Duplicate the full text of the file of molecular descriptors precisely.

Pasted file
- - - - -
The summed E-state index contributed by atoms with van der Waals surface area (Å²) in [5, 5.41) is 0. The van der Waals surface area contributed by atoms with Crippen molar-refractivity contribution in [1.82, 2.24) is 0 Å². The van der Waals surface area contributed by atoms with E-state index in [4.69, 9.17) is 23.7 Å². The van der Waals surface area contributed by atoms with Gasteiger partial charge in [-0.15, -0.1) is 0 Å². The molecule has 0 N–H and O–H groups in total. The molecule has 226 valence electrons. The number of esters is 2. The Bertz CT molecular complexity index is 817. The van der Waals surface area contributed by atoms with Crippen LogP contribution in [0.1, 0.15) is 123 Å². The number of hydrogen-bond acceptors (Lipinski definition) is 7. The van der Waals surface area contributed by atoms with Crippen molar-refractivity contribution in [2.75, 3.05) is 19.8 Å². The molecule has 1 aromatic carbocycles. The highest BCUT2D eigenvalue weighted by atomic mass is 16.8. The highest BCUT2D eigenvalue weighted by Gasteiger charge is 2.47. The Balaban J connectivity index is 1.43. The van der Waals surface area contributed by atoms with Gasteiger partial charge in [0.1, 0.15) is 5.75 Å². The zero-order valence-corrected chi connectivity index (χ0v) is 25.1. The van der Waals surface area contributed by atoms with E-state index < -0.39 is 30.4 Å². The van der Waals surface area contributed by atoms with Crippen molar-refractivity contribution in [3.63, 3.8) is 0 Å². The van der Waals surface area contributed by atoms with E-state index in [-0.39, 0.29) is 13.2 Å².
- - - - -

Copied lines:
The summed E-state index contributed by atoms with van der Waals surface area (Å²) in [5, 5.41) is 0. The van der Waals surface area contributed by atoms with Crippen molar-refractivity contribution in [1.82, 2.24) is 0 Å². The van der Waals surface area contributed by atoms with E-state index in [4.69, 9.17) is 23.7 Å². The van der Waals surface area contributed by atoms with Gasteiger partial charge in [-0.15, -0.1) is 0 Å². The molecule has 0 N–H and O–H groups in total. The molecule has 226 valence electrons. The number of esters is 2. The Bertz CT molecular complexity index is 817. The van der Waals surface area contributed by atoms with Crippen LogP contribution in [0.1, 0.15) is 123 Å². The number of hydrogen-bond acceptors (Lipinski definition) is 7. The van der Waals surface area contributed by atoms with Crippen molar-refractivity contribution in [2.75, 3.05) is 19.8 Å². The molecule has 1 aromatic carbocycles. The highest BCUT2D eigenvalue weighted by atomic mass is 16.8. The highest BCUT2D eigenvalue weighted by Gasteiger charge is 2.47. The Balaban J connectivity index is 1.43. The van der Waals surface area contributed by atoms with Gasteiger partial charge in [0.1, 0.15) is 5.75 Å². The zero-order valence-corrected chi connectivity index (χ0v) is 25.1. The van der Waals surface area contributed by atoms with E-state index < -0.39 is 30.4 Å². The van der Waals surface area contributed by atoms with Crippen molar-refractivity contribution in [3.63, 3.8) is 0 Å². The van der Waals surface area contributed by atoms with E-state index in [-0.39, 0.29) is 13.2 Å².